Locus Focus: Take Thirty-Five!
Welcome to "Worlds of Tomorrow" Day!
Ready to look into the future?
When I started Locus Focus, the following was one of the settings I knew I'd feature someday. Which means it has taken about 254 days for me to get around to it. (I like being right on schedule. Don't you? =P)
As for the next few days (easily counted on one's fingers and toes), tell me what you think of this prospective schedule:
29 January: "Worlds of Tomorrow" Challenge: The Movie Edition
Same principle: pick a futuristic setting, but get it from a movie.
5 February: Theme Challenge Day
I can't decide between romantic settings (because it's February, after all) and crime scenes (because modern Valentine sentiment makes me want to murder someone). Just let me know whether you'd like to be sweet or cynical next month, and I'll be an accommodating hostess.
And would you like "Wizarding World Day" for J.K. Rowling's settings to fall in late February or early March? Or does the idea of "Wizarding World Day" not appeal at all? Let me know, please . . .
The Time Machine
by H.G. Wells
Within the big valves of the door--which were open and broken--we found, instead of the customary hall, a long gallery lit by many side windows. At first glance, I was reminded of a museum. The tiled floor was thick with dust, and a remarkable array of miscellaneous objects was shrouded in the same grey covering. Then I perceived, standing strange and gaunt in the centre of the hall, what was clearly the lower part of a huge skeleton. I recognised by the oblique feet that it was some extinct creature after the fashion of the Megatherium. The skull and the upper bones lay beside it in the thick dust, and in one place, where rain-water had dropped through a leak in the roof, the thing itself had been worn away . . .
To judge from the size of the place, this Palace of Green Porcelain had a great deal more in it than a Gallery of Palaentology; possibly historical galleries; it might be, even a library!
I could go on and on about the symbolism of this great setting, starting with the skeleton of the Megatherium . . . but I'll spare you all and keep this short. =P
Many of the Action-Adventure classics which come down to us from the Victorian era feature strange and exotic "lost worlds": complex societies thriving in isolated settings or the tantalising ruins of long-dead civilisations. Victorian readers were a curious lot who liked learning about different cultures--and a pampered class who enjoyed the comforts of steadily advancing technology. Their fascination with lost worlds came from their complacency with their own, in which it was a very good time to be English. H.G. Wells' highly original take on this convention must have hit them in some very sensitive places.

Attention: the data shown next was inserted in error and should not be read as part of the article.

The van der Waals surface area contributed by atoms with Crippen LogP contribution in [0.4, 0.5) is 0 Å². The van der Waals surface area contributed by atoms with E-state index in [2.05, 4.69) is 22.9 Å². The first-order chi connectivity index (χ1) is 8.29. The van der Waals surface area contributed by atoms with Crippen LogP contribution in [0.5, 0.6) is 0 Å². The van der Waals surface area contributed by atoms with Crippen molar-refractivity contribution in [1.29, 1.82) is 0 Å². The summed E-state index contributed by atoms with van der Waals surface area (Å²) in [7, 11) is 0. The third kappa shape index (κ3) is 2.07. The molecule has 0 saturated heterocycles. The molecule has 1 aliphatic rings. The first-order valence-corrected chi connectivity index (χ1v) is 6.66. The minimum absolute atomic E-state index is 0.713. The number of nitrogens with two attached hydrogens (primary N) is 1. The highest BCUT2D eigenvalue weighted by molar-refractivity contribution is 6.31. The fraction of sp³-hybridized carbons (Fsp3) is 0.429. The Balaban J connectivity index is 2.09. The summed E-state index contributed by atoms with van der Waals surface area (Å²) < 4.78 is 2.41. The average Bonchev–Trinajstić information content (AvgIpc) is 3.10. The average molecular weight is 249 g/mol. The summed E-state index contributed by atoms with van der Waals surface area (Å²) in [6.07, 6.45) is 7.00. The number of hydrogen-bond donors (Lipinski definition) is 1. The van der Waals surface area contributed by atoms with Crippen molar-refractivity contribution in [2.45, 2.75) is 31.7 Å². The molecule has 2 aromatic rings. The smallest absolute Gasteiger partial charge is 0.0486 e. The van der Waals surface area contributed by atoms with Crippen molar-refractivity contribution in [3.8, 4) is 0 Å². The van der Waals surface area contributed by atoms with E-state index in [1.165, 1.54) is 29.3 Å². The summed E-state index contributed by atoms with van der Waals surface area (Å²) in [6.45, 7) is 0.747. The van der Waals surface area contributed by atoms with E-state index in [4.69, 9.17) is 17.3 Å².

For when Wells' Time Traveller ends up thousands of years in the future, he, too, stumbles upon the ruins of a long-dead civilisation. But unlike all the other explorers of his age, he has the dark privilege of recognising it as his own.
A slight digression . . . One of my current non-reading activities is helping my tutee Rain Dancer do some research into the Victorian era. She has to be a kind of news reporter covering the "Leisure" beat, and so she needs to know what the Victorians did for fun. There are many answers to that question, of course, but her favourite, so far, is the Great Exhibition, the first World's Fair, which ran for six months in 1851 and featured art, machinery, raw materials and other curiosities from all over the world. And if I had a time machine, I know I'd want to see it: there is something about it that captures so perfectly the vibrant best of the Victorian soul. Wells was born too late for this huge, one-of-a-kind fair, but I still wonder if he had its Crystal Palace home in mind when he envisioned the Palace of Green Porcelain, formerly a museum and now a kind of masoleum of the mind.
I went . . . into another and still larger [gallery], which at the first glance reminded me of a military chapel hung with tattered flags. The brown and charred rags which hung from the sides of it, I presently recognised as the decaying vestiges of books. They had long since dropped to pieces, and every semblance of print had left them. But here and there were warped boards and cracked metallic clasps which told the tale well enough. Had I been a literary man, I might, perhaps, have moralised on the futility of all ambition. But as it was, the thing which struck me with keenest force was the enormous waste of labour to which this sombre wilderness of rotting paper testified. At the time I will confess that I thought chiefly of the Philosophical Transactions and my own seventeen papers upon physical optics.
Oh, that poor library--all its books reduced to serving the theme that British civilisation has been completely futile. The earth now belongs not to the great explorers, scholars and engineers, heirs to a great legacy of science and philosophy . . . but to brutes who live in caves and the innocents they cannibalise for food. And in the desolation of this once-proud testament to the human intellect, the last man of science left in the world--possibly the greatest scientific mind of his age--has no greater delight than the matches which can give him fire . . . and a broken lever which he can use as a club.
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I can't wait to read what everyone has to say! =D
This Week's Other Locus:
Yann Martel's Boat @ Birdie's Nest
Image Source: The Time Machine by H.G. Wells